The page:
Global oil prices have dropped dramatically—from $100 per barrel in July 2014 to $45 per barrel currently. While low oil prices are helping India reduce her import bill, the current lull in global oil and gas activity also provides a golden opportunity to invest in boosting domestic production at the lowest project costs in decades. India has significant domestic assets but these projects are complex and impediments exist to realising this potential. Fixing an artificially-low gas price for domestic gas, especially for complex projects, which is less than half that of imported LNG, is a critical first step.
It is anybody’s guess as to how long will the period of low oil prices last, but it is almost certain that the cycle will turn. India’s first major offshore discovery, Bombay High, saved the country from bankruptcy during the oil crisis of the 1970s when ONGC managed to drive the asset from exploration to production in a short span of five years. Bombay High continues to be a symbol of India’s technical prowess and is still the biggest contributor to domestic production.
The country has a similar challenge and an opportunity. India’s domestic oil and gas production is decreasing and yet the demand is such that, in 20 years, we will require more new oil and gas than what all of Saudi Arabia and Qatar, respectively, produce today.
India’s deepwater assets, especially off the KG basin, are considerable. Current discoveries can double India’s gas production and add more than 100,000 bpd of oil. These projects will kick-start a much larger exploration activity in a geography with considerable potential—two-thirds of India’s sedimentary basins are unexplored. The parallels with the Bombay High discoveries are striking and the time to act is now.
The urgent starting point is for the government to fix deepwater gas exploration premium in a manner that is beneficial for the country and also makes business sense for the explorer. Investments needed in offshore are substantial and so is the risk associated. There is a common meeting ground where the price is justifiable for the country and there is a suitable reward for the risk being undertaken by the explorer.
By 2030, India’s hydrocarbon imports are expected to be in the range of $300-500 billion annually. The number itself is huge but more important is the underlying relevance to the growth and security of the nation. Gas, in particular, will be a precious commodity as it is expensive to transport and is needed for many growth sectors—Make-in-India, clean transportation, small cities, urea production, and clean power. Not many realise that shortage of gas has driven urea imports to nearly 40%, and much of it from China. Imagine an India five years from now, growing at 9%, with manufacturing taking off in a big way but without energy security. Can we, as a nation, take such a risk?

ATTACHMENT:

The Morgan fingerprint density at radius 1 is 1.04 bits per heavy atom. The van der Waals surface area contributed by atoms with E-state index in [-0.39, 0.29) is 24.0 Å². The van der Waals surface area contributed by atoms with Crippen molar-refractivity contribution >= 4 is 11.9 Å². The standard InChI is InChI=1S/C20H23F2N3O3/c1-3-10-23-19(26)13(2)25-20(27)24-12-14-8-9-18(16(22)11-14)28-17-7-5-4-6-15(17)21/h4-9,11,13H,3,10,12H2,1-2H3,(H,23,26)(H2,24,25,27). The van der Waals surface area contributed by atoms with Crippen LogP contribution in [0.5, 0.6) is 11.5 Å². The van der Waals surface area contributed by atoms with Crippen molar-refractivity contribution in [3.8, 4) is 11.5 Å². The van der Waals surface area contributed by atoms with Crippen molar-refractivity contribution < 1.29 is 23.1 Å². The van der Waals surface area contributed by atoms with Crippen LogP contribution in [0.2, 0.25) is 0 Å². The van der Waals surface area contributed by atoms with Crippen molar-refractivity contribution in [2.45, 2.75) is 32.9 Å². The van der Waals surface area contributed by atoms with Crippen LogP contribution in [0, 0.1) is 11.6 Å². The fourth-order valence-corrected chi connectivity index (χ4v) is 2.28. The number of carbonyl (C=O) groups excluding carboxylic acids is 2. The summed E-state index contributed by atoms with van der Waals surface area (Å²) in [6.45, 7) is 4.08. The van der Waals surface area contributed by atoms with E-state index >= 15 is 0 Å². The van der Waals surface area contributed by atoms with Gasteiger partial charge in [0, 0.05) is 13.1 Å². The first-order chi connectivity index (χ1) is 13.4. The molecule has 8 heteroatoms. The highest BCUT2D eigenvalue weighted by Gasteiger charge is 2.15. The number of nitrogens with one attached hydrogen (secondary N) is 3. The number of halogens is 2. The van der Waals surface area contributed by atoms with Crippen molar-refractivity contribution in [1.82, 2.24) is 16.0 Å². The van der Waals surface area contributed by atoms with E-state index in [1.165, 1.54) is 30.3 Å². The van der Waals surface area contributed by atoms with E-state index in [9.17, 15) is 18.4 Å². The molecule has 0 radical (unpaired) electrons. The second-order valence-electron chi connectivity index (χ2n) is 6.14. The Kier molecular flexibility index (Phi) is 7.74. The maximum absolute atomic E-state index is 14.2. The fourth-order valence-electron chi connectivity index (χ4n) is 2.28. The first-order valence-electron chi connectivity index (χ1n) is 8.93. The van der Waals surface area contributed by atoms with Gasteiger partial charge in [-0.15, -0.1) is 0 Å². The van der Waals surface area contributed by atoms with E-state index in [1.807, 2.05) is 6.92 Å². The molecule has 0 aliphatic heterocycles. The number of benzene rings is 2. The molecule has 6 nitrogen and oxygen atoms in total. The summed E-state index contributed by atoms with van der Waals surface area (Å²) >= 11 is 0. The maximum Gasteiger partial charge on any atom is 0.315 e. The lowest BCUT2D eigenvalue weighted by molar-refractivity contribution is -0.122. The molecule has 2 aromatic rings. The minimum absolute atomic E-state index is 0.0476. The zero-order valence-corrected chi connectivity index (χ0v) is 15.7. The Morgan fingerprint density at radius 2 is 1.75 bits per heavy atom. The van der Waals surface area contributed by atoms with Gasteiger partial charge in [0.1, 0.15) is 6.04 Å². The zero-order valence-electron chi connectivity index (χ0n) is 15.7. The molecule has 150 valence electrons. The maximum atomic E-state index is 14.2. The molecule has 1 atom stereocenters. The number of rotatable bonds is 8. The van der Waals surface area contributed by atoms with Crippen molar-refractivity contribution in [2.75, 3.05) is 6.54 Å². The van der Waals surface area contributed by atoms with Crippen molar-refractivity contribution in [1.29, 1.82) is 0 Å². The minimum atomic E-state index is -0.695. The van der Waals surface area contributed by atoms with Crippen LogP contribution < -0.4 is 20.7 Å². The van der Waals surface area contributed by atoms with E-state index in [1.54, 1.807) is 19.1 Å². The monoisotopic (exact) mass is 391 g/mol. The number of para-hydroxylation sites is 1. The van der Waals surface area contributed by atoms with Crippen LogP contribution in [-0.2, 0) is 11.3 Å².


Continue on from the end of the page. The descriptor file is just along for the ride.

India is not resource-rich. The cost of production from India’s deepwater assets is higher than the cost of production in the Middle East. Domestic production though will still be significantly cheaper than the landed price of LNG.
The long-term contract price of LNG, even at today’s depressed market prices, is close to $11 per mmBtu. Our current price for domestic gas is $4.2 per mmBtu. The difference between the two is at the heart of the debate on gas pricing. Industry players are requesting market price for production from complex projects such as deepwater. This move by the government will drive lower average price of gas, increase exchequer revenue, create local jobs, and provide self-sufficiency in some critical industries. China, as an example of a similar resource-deficient country, provides market pricing for deepwater production. Further, a third of the price given to a domestic producer is returned to the government through royalties, taxes and dividends. Crudely put, our current pricing regime supports “make abroad” above “Make in India”.
Global slowdown in oil and gas offers access to best pricing for know-how, equipment, services and financing. Take the case of deepwater drillships. A single well can cost $100 million to drill and a drillship used for the purpose is typically leased for upwards of $600,000 per day. When ONGC went to the market recently with a tender for drillships, over 20 companies indicated interest and rates are expected to be half of historic rates. Similarly, CERA (industry expert) estimates that subsea production equipment prices are down 20%. The UK and other countries are reaching out to India to finance entire projects at extremely low rates of borrowing. Now is the perfect time to act.
The Prime Minister himself has challenged India to reduce its import dependence 10% by 2022—a very ambitious goal that needs to be backed with major moves on the ground. Deepwater production can help Indian oil and gas industry rise to the call given by the PM. Technology and risk capital can both be brought to the table but the industry needs suitable pricing support from the government to make it all happen.
The author is CEO, Oil & Gas, GE South Asia